Tcoz Tech Wire

Discoursing on trends and technologies interesting to Tim Consolazio, sole proprietor of Tcoz Tech Services, specializing in Flash/Flex/Air, iPhone, Facebook, Twitter, and related technologies.

"Technology from an indie software developer's perspective".

Thursday, December 17, 2009

Flash Builder: Spark Skinning Issue to look out for (hopefully they'll fix this)

If you're in the ActionScript world and haven't cracked open the beta of Flash Builder (the latest version of Flex Builder, just rebranded), it's time to hit the Adobe site and pull it down. There's a lot to like about it.

It ain't perfect yet though. Here's a brief post about a couple of things I've discovered that might throw you when you get started.

Spark Skinning

The new Spark components (get ready for the new s: namespace) seem to work great, and have a lot less overhead than the old mx flex ones. For instance, "groups", like s:HGroup and s:VGroup, can be used instead of "boxes", like HBox and VBox. They work the same way, but don't contain logic for scrollbars and such. This somewhat mediates the old Flex issue of nested containers impacting performance. Although you should still always be careful nesting containers, its good to know that, at least to a point, you can be a little more creative about their use without overtly damaging your app's perf. You can also do more with CSS than in the past as far as skinning, fonts, and so forth. Great stuff.

However, it's still in beta, and I stumbled across what appears to be more of an API/OOP design flaw than a bug, but nevertheless still feels like something is broken, so here it is:

When using a Spark List component, you may want to reskin the Scrollbar (let's face it, the default scrollbars are UGLY). To skin the scrollbar, you would implement a new skin class for the part of the scrollbar that you want to alter, then simply apply it to that element of the scrollbar. The easiest way to to this would be to just copy the content of the default skin class, put it in a new class, modify it to suit your needs, then apply it in place of the default one. Note that the Spark documentation says this is the way to go; you shouldn't override or extend skin classes.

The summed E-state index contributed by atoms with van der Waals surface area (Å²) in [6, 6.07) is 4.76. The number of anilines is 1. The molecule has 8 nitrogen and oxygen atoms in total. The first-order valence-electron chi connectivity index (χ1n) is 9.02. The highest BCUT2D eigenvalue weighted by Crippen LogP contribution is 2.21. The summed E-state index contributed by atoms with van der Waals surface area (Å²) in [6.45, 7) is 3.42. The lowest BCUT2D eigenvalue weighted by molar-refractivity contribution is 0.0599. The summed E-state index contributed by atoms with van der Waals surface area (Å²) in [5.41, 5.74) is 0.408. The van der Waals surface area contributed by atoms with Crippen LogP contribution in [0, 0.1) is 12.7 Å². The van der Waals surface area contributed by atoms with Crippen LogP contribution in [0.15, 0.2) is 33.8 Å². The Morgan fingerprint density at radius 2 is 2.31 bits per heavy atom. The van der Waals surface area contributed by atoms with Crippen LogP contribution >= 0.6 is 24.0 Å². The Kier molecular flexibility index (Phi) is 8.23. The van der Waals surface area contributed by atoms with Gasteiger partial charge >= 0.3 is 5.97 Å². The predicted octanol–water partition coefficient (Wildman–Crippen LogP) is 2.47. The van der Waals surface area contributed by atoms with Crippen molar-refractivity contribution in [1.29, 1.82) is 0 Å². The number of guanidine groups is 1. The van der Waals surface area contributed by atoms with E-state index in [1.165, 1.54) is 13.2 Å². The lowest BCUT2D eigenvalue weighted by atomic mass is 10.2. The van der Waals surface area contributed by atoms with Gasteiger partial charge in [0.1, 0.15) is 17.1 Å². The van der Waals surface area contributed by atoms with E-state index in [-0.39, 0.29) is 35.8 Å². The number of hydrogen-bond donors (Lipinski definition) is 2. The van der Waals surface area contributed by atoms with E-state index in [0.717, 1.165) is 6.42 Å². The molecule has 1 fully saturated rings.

However, the default scrollbar skin for the increment and decrement arrows contains an "Arrow" MXML piece. Remember, this is the SKIN class, not the implementation class. Even if I omit the skin class entirely, I would expect the app to still compile and run; a null check would avoid any errors, though you may not see a skin for the scrollbar, or a default system skin would be used; something other than the app completely breaking without any compile-time errors.

You can find the Spark skin classes in [FB Install folder]/sdks/[version]/frameworks/projects/sparkskins/src/mx/skins/spark, which is great; using them as a starting point for skinning you Spark components makes this actually very easy.

Anyway, in those default Arrow classes (the ones I'm interested in are ScrollBarUpButtonSkin, and ScrollBarDownButtonSkin), you'll see this MXML fragment:

<!-- arrow -->
<s:Path horizontalCenter="0" verticalCenter="-1" id="arrow"
data="M 3.5 0.0 L 7.0 7.0 L 0.0 7.0 L 3.5 0.0">
<s:RadialGradient rotation="90" focalPointRatio="1">
<s:GradientEntry id="arrowFill1" color="0" alpha="0.65" />
<s:GradientEntry id="arrowFill2" color="0" alpha="0.8" />

Now, I don't want that, because I'm drawing some very custom shape in place of this default arrow. So, I omit that MXML fragment, and replace it with a Graphic object, in which I use the new drawing MXML stuff to create a new arrow.

<s:Graphic width="25" height="20">
<s:Path data="M 0 0
L 25 0
L 25 10
L 12.5 20
L 0 10
L 0 0" >

<s:SolidColorStroke color="0x29a094"/>

<s:LinearGradient rotation="90">
<s:GradientEntry color="0xFFFFFF" alpha="1"/>
<s:GradientEntry color="0x7ac8c5" alpha="1"/>


After making the new class with the Graphic element instead of the old "arrow" drawing path one, I applied it to my Spark List component and compiled; new errors. I ran the program though, and it crashed right away. The error was that the "arrow" property could not be found, and there was no default value, etc. So, out of curiosity (and the desire to get the app running), I just added a public var, "arrow" : Object, and again compiled without errors. Running it though caused another error, and then another, because "arrowFill1" and "arrowFill2" were not found, no default value, etc.

So, I had to add these three public vars to my custom class to get the app to run.

// don't remove these, they are placeholders for the wonky "arrow" mxml that isn't needed here.
public var arrow : Object = { };
public var arrowFill1 : uint = 0;
public var arrowFill2 : uint = 0;

After that it worked.

To me, this is broken; as long as the skin class is properly made, it shouldn't need to contain ANYTHING in order to run properly, as long as any necessary interfaces are implemented (a well built API should be interface based). Implementation of functional objects should not be a concern of the skin class. But it is; you have to put in those dummy properties to get this to work.